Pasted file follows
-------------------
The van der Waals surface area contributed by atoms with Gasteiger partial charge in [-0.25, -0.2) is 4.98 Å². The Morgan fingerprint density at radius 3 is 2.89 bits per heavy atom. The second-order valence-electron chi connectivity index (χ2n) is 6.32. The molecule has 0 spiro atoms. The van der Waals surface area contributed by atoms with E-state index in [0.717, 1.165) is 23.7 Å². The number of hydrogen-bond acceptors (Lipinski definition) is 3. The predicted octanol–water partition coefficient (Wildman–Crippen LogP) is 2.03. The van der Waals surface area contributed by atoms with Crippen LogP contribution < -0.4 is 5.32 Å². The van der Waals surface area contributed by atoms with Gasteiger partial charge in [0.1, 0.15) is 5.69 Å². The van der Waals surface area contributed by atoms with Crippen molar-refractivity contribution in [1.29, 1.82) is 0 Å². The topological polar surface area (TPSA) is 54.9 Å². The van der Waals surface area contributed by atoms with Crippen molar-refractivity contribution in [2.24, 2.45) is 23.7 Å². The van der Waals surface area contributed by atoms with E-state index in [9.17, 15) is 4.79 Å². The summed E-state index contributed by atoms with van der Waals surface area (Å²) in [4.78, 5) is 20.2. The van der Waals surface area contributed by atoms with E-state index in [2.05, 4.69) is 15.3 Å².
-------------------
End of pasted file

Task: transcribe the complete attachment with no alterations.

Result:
The van der Waals surface area contributed by atoms with Gasteiger partial charge in [-0.25, -0.2) is 4.98 Å². The Morgan fingerprint density at radius 3 is 2.89 bits per heavy atom. The second-order valence-electron chi connectivity index (χ2n) is 6.32. The molecule has 0 spiro atoms. The van der Waals surface area contributed by atoms with E-state index in [0.717, 1.165) is 23.7 Å². The number of hydrogen-bond acceptors (Lipinski definition) is 3. The predicted octanol–water partition coefficient (Wildman–Crippen LogP) is 2.03. The van der Waals surface area contributed by atoms with Crippen LogP contribution < -0.4 is 5.32 Å². The van der Waals surface area contributed by atoms with Gasteiger partial charge in [0.1, 0.15) is 5.69 Å². The van der Waals surface area contributed by atoms with Crippen molar-refractivity contribution in [1.29, 1.82) is 0 Å². The topological polar surface area (TPSA) is 54.9 Å². The van der Waals surface area contributed by atoms with Crippen molar-refractivity contribution in [2.24, 2.45) is 23.7 Å². The van der Waals surface area contributed by atoms with E-state index in [9.17, 15) is 4.79 Å². The summed E-state index contributed by atoms with van der Waals surface area (Å²) in [4.78, 5) is 20.2. The van der Waals surface area contributed by atoms with E-state index in [2.05, 4.69) is 15.3 Å².